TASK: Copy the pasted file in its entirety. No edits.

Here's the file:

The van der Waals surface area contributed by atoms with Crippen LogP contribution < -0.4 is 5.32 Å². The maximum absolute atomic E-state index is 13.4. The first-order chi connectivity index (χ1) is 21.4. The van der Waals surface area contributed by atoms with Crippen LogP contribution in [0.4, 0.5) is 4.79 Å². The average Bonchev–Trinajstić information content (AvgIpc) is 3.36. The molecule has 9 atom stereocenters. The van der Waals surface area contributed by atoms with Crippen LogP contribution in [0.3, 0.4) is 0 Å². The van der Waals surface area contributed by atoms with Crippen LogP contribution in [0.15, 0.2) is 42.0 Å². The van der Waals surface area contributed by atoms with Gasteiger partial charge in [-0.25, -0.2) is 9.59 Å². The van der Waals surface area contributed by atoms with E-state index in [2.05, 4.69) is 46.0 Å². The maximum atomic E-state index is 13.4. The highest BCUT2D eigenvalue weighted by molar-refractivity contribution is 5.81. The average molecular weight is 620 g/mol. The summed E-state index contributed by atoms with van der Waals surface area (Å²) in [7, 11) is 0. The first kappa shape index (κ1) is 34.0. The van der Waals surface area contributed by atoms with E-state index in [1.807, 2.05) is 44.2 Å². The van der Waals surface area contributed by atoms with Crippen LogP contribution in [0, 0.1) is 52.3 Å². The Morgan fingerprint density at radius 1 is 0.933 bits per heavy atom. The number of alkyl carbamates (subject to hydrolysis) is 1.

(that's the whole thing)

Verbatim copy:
The van der Waals surface area contributed by atoms with Crippen LogP contribution < -0.4 is 5.32 Å². The maximum absolute atomic E-state index is 13.4. The first-order chi connectivity index (χ1) is 21.4. The van der Waals surface area contributed by atoms with Crippen LogP contribution in [0.4, 0.5) is 4.79 Å². The average Bonchev–Trinajstić information content (AvgIpc) is 3.36. The molecule has 9 atom stereocenters. The van der Waals surface area contributed by atoms with Crippen LogP contribution in [0.3, 0.4) is 0 Å². The van der Waals surface area contributed by atoms with Crippen LogP contribution in [0.15, 0.2) is 42.0 Å². The van der Waals surface area contributed by atoms with Gasteiger partial charge in [-0.25, -0.2) is 9.59 Å². The van der Waals surface area contributed by atoms with E-state index in [2.05, 4.69) is 46.0 Å². The maximum atomic E-state index is 13.4. The highest BCUT2D eigenvalue weighted by molar-refractivity contribution is 5.81. The average molecular weight is 620 g/mol. The summed E-state index contributed by atoms with van der Waals surface area (Å²) in [7, 11) is 0. The first kappa shape index (κ1) is 34.0. The van der Waals surface area contributed by atoms with E-state index in [1.807, 2.05) is 44.2 Å². The van der Waals surface area contributed by atoms with Crippen LogP contribution in [0, 0.1) is 52.3 Å². The Morgan fingerprint density at radius 1 is 0.933 bits per heavy atom. The number of alkyl carbamates (subject to hydrolysis) is 1.